WELCOME TO 21ST CENTURY MUSHROOMS SUSTAINABILITY 

Meeting the needs of the present without compromising resources for future generations.

Cultivated speciality mushrooms are a fully sustainable product. The fungus grows on woodchips from regenerated hardwood forestry offcuts. To cultivate we use only water, air and light – no pesticides, no chemicals and the semi-digested wood is used as mulch after harvesting the mushrooms. As we move towards a population of 9 billion in 2050, up from 6 billion today, we must get smarter about food production to meet food needs without making climate change worse. As high protein foods grown without using precious agricultural land, mushrooms are set to become a very important source of non-meat protein, suitable for all diets.

CULTIVATED MUSHROOMS HAVE COME OF AGE

Fungi

Mushrooms predate the evolution of man by millennia. In Asia, they have been cultivated for over 1000 years. In Europe, we have been learning the craft of growing speciality mushrooms for only a few decades, but now a wide range of these are available. We grow a few unusual, fragile or difficult to source types here in our farm at Stockbridge, Hampshire. We work with other specialist growers to be able to offer not only the largest range but the freshest possible mushrooms to our chef customers.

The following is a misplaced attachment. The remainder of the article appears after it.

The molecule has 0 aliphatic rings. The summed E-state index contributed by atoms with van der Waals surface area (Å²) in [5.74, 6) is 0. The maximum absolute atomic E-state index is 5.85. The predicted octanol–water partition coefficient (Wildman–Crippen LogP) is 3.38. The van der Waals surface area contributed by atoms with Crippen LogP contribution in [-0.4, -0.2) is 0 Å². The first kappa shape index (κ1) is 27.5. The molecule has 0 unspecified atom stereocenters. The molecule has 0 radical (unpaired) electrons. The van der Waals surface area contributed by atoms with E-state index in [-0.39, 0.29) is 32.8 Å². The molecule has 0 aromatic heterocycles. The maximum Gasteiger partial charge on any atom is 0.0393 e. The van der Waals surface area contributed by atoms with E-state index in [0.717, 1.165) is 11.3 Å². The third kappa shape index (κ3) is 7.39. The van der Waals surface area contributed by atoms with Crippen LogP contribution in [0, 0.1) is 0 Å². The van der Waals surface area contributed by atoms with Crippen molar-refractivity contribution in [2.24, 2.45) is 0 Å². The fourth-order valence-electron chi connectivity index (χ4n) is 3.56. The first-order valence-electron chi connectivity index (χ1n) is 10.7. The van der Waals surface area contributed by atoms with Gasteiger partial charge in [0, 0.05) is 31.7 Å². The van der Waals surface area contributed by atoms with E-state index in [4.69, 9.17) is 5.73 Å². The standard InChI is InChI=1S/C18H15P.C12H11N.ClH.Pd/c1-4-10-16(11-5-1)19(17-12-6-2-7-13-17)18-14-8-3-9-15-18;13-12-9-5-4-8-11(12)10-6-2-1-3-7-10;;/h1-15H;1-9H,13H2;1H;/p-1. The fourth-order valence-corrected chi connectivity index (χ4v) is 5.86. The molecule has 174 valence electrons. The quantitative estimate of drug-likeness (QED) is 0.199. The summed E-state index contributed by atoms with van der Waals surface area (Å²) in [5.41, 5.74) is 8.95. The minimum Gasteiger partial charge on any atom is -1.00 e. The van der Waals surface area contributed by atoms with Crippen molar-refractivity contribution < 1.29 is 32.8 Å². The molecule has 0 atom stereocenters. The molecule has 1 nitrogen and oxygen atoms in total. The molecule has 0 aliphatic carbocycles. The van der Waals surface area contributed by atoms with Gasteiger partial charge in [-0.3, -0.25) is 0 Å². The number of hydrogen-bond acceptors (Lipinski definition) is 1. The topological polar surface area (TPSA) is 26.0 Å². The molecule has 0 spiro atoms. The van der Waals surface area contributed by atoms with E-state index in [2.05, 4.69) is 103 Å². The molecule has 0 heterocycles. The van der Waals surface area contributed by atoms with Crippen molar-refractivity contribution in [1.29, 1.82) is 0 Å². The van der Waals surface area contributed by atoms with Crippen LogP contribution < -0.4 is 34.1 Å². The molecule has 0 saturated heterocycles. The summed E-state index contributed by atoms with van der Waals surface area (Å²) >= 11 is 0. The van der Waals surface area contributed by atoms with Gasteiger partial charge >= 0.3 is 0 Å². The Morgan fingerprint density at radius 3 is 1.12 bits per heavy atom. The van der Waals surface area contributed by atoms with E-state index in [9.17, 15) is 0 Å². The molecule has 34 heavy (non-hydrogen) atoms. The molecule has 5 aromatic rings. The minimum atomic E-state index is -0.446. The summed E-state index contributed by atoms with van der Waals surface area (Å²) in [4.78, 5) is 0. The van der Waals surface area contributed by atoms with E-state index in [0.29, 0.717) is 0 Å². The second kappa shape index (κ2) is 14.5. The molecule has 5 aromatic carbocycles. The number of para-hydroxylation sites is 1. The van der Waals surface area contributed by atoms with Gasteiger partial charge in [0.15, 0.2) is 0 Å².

COOKING IS CHEMISTRY LOVE THE SCIENCE

A set of 8 amino acids are essential for human health and mushrooms have all these as well as many others. The best truffle species have all 23 types, which explains their very intense flavour. The most flavoursome and best loved mushrooms have an abundance of the types of amino acids which are responsible for development of umami, the fifth taste element describing savoury flavours. Magical mushrooms indeed. Mushrooms are not vegetables. To develop the savoury umami, cook like meat with high heat to trigger the Maillard reaction and turn the amino acids into protein, just like the seared surface of steak.  

fungi

PRESENTATION IS ARTISTRY LOVE THE VERSATILITY

Umami

The balancing of sweet, sour, salt & bitter is the fundamental craft of chefs. Talented cooks often do this by instinct, experience and good taste buds, but often overlooked is the extra savoury dimension available by using umami rich mushrooms.

Texture

Mushrooms have immensely tough cell walls made of a substance unique to fungi. This gives them a chewy texture missing in vegetables.

Sugars  

Mushrooms contain long chain polysaccharides. This gives them their sweetish flavour and is why they caramelise to a lovely golden colour. It’s also why when mushroom stock is reduced a gel forms.

Aromatic

Really fresh mushrooms smell like mushrooms but be quick, buy fresh or that extra aromatic dimension will be lost.

The essence of excellence is consistency – that’s why we aremushroom suppliers to many of the very best chefs.    

For a more detailed look at Jane and Sue’s Stockbridge site view